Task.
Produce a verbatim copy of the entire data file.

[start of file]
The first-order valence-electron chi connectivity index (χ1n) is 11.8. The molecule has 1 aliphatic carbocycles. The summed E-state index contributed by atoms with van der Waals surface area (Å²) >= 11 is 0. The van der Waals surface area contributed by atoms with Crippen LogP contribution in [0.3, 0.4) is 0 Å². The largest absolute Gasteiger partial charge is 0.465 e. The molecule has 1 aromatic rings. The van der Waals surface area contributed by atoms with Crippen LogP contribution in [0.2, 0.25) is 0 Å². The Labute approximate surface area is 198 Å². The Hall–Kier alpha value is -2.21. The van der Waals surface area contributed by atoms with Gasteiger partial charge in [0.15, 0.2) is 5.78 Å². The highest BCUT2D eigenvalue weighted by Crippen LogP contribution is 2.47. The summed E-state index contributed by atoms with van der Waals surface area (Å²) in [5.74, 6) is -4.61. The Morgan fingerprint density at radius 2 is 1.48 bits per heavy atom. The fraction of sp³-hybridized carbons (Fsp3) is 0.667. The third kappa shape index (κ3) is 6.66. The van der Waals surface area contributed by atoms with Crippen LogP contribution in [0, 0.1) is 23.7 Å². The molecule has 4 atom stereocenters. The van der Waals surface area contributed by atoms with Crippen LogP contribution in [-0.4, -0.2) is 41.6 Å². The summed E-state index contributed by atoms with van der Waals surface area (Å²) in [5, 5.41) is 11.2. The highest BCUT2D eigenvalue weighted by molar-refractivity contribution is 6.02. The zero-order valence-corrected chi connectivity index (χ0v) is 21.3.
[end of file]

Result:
The first-order valence-electron chi connectivity index (χ1n) is 11.8. The molecule has 1 aliphatic carbocycles. The summed E-state index contributed by atoms with van der Waals surface area (Å²) >= 11 is 0. The van der Waals surface area contributed by atoms with Crippen LogP contribution in [0.3, 0.4) is 0 Å². The largest absolute Gasteiger partial charge is 0.465 e. The molecule has 1 aromatic rings. The van der Waals surface area contributed by atoms with Crippen LogP contribution in [0.2, 0.25) is 0 Å². The Labute approximate surface area is 198 Å². The Hall–Kier alpha value is -2.21. The van der Waals surface area contributed by atoms with Gasteiger partial charge in [0.15, 0.2) is 5.78 Å². The highest BCUT2D eigenvalue weighted by Crippen LogP contribution is 2.47. The summed E-state index contributed by atoms with van der Waals surface area (Å²) in [5.74, 6) is -4.61. The Morgan fingerprint density at radius 2 is 1.48 bits per heavy atom. The fraction of sp³-hybridized carbons (Fsp3) is 0.667. The third kappa shape index (κ3) is 6.66. The van der Waals surface area contributed by atoms with Crippen LogP contribution in [0, 0.1) is 23.7 Å². The molecule has 4 atom stereocenters. The van der Waals surface area contributed by atoms with Crippen LogP contribution in [-0.4, -0.2) is 41.6 Å². The summed E-state index contributed by atoms with van der Waals surface area (Å²) in [5, 5.41) is 11.2. The highest BCUT2D eigenvalue weighted by molar-refractivity contribution is 6.02. The zero-order valence-corrected chi connectivity index (χ0v) is 21.3.